What could be better than waking up to a beautiful waterfront view in your very own cottage property? Demand for recreational properties in Canada has surged over the past few years and continues to rise in the wake of the COVID-19 pandemic. Anyone interested in buying a cottage property should go into the search well-equipped with the knowledge of what to look for, and what to avoid. 

Here are 8 things to consider when buying a cottage property: 

1. Location and Accessibility 

The idyllic nature of a cottage often means it's situated in a more remote location. Consider the proximity to your primary residence, the accessibility during all seasons, and the availability of essential services and amenities. Properties that are too remote might pose challenges for emergency services, maintenance, and even leisurely trips to town for necessities.  

2. Year-Round Maintenance 

If your cottage won’t be your primary residence and will not be occupied throughout the year, consider the maintenance required for the off-season. Before purchasing a cottage, have an inspection conducted to ensure it is weatherproofed for all seasons. 

Be sure to check: 

  • The structure of the home—conduct an inspection to ensure the foundation and structure of the cottage are sturdy. 
  • The age of the roof, as snow piling up in the winter months can be quite weighty. 
  • The age of the doors—make sure there are no large openings that would allow animals or the elements into the home. 
  • Local bylaws, as some areas will require certain paths to be clear of snow in the winter. 
3. Familiarize Yourself with Water & Septic 

If you’re used to living in a city, then you’re likely also used to your home being on municipal water and sewer. Because cottage properties tend to be more rural, you will find most of them run on a well system for water and septic system for sewers. 

In order to keep your utilities flowing smoothly (literally), you’ll need to familiarize yourself with the proper maintenance associated with well and sewer systems. Before buying, have the systems and water inspected to ensure everything is up to snuff. 

For your septic system, you will need to keep track of having it pumped out every 2-5 years, depending on your personal needs. 

4. Heating and Insulation 

If you’re planning to use the cottage year-round, check the heating system's efficiency and the quality of insulation. Many cottages are not built to the same standards as full-time residences, potentially leading to higher energy costs or uncomfortable conditions in colder months. 

5. Internet and Cell Service 

You may be purchasing a recreational property to get away from the internet, but let’s face it, reliable internet and cell service can be invaluable! Especially if you’re doing remote work at your cottage.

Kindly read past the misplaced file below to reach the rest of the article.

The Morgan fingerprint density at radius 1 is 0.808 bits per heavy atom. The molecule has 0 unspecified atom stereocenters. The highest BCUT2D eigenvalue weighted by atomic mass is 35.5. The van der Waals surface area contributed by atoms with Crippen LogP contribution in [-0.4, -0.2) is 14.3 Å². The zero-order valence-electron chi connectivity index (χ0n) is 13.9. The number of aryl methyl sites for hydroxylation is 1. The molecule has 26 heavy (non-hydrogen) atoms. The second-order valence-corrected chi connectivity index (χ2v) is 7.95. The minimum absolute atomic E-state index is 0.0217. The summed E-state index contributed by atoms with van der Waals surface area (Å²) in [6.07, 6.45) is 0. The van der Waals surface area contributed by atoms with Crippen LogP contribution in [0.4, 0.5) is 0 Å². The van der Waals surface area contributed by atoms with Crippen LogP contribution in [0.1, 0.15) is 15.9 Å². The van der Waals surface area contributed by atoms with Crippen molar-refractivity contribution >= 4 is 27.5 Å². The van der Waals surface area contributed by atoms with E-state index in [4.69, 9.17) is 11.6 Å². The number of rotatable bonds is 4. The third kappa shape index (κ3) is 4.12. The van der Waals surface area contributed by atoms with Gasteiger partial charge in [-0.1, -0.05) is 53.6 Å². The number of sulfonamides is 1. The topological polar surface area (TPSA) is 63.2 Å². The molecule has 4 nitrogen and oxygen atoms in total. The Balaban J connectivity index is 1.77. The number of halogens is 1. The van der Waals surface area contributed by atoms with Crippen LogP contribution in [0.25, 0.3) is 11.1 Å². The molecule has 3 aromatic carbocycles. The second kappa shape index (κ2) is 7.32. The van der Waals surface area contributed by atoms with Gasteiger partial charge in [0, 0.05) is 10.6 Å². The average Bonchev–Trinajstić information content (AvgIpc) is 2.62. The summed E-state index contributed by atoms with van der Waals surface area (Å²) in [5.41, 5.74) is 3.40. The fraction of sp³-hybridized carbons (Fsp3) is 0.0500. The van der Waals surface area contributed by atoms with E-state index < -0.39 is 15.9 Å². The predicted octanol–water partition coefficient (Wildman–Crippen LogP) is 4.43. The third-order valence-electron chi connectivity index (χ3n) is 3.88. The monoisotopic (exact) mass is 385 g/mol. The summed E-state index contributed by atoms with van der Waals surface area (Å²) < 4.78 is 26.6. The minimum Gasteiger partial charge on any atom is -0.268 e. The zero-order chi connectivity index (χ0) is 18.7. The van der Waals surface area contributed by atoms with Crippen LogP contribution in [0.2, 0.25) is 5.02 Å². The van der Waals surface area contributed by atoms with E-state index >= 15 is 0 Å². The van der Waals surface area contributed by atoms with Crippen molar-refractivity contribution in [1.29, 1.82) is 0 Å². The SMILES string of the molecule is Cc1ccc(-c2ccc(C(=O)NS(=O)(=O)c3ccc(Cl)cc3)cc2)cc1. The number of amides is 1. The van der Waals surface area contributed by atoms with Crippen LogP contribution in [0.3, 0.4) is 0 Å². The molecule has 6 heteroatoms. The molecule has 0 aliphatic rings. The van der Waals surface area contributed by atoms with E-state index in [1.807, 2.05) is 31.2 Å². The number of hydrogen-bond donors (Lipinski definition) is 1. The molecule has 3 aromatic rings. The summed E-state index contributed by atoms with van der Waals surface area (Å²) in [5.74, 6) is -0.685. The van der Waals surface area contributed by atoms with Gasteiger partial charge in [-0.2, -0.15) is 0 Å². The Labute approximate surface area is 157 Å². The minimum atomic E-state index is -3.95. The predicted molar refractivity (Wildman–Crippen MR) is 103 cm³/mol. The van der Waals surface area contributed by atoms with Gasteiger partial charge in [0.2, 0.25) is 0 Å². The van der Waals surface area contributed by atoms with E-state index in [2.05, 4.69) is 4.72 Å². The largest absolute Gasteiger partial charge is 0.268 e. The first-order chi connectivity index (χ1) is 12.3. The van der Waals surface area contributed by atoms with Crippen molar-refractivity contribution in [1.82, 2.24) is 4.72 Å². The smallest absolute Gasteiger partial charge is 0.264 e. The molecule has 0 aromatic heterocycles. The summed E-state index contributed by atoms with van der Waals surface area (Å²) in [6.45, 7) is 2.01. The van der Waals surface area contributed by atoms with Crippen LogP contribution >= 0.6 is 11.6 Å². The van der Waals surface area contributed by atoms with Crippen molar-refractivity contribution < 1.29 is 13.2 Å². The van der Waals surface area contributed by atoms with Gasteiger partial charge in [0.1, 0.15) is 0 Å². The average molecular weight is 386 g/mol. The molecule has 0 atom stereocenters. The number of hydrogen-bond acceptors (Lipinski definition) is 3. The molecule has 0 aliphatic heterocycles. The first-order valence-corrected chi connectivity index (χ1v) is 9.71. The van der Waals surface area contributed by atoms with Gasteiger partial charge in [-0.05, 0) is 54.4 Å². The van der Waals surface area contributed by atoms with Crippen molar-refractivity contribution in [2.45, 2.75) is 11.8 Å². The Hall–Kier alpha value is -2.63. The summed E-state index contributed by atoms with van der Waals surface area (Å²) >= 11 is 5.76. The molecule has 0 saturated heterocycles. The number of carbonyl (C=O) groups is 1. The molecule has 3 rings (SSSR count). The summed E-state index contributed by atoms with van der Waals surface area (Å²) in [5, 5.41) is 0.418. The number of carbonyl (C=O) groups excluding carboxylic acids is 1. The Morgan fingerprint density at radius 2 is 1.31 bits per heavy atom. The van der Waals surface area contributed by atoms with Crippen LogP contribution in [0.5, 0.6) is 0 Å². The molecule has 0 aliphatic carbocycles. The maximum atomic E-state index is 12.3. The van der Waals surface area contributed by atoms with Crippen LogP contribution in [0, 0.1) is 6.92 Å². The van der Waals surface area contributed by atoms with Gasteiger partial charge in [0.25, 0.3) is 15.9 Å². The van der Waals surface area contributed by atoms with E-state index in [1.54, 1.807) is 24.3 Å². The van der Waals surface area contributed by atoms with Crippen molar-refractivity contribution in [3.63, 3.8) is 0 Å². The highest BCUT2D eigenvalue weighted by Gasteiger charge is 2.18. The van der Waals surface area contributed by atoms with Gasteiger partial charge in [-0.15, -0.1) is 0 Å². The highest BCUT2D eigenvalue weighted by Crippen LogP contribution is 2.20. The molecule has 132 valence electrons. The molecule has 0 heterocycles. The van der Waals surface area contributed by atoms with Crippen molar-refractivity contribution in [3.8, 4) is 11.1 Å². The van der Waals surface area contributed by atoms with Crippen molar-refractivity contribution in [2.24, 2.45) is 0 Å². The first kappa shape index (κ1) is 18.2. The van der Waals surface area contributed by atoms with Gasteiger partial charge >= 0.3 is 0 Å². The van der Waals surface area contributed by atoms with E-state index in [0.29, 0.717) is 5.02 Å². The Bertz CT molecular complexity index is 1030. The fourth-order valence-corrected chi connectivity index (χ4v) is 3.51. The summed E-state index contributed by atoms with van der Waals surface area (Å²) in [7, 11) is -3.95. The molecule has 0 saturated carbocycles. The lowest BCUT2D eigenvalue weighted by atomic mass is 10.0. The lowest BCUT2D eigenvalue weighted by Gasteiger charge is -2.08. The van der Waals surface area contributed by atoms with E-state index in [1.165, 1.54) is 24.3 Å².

Coverage can be spotty or non-existent in secluded areas, so investigate the options and costs associated with improving connectivity if needed. 

6. Run the Numbers

There’s more to the cost of a cottage than the price of the property itself. Consider utilities, which can cost more in rural areas, as well as municipal services such as garbage removal. Some areas will pick up garbage year-round, while others only run for part of the year. 

Also factor in insurance costs. Insurance for a cottage can be higher than for a typical home, especially if it's located in an area prone to natural hazards (floods, wildfires, etc.) or if it will be rented out. Get quotes early in the process to avoid surprises. 

7. Taxes & Capital Gains 

A cottage, or second home, is considered a personal-use property. The tax rules differ depending on whether the cottage is used exclusively for personal recreation or if it's rented out. Moreover, when selling the cottage, you must pay taxes on any capital gains realized from the property. 

Be sure to familiarize yourself with the taxes associated with owning a recreational property before purchasing, especially if you’re planning on renting it. Speaking to a financial advisor is highly recommended! 



Finally, consider the feel of the community and whether it aligns with your lifestyle. Some cottage areas are known for their tranquility, while others are hubs of social activity. Think about what you want from your cottage experience and if the property meets those expectations. 

Buying a cottage property is an exciting venture that requires careful thought and planning. Understanding the unique challenges and responsibilities of owning a recreational property ensures that your dream cottage doesn’t turn into a surprise nightmare! 

Posted by Victoria Kim on


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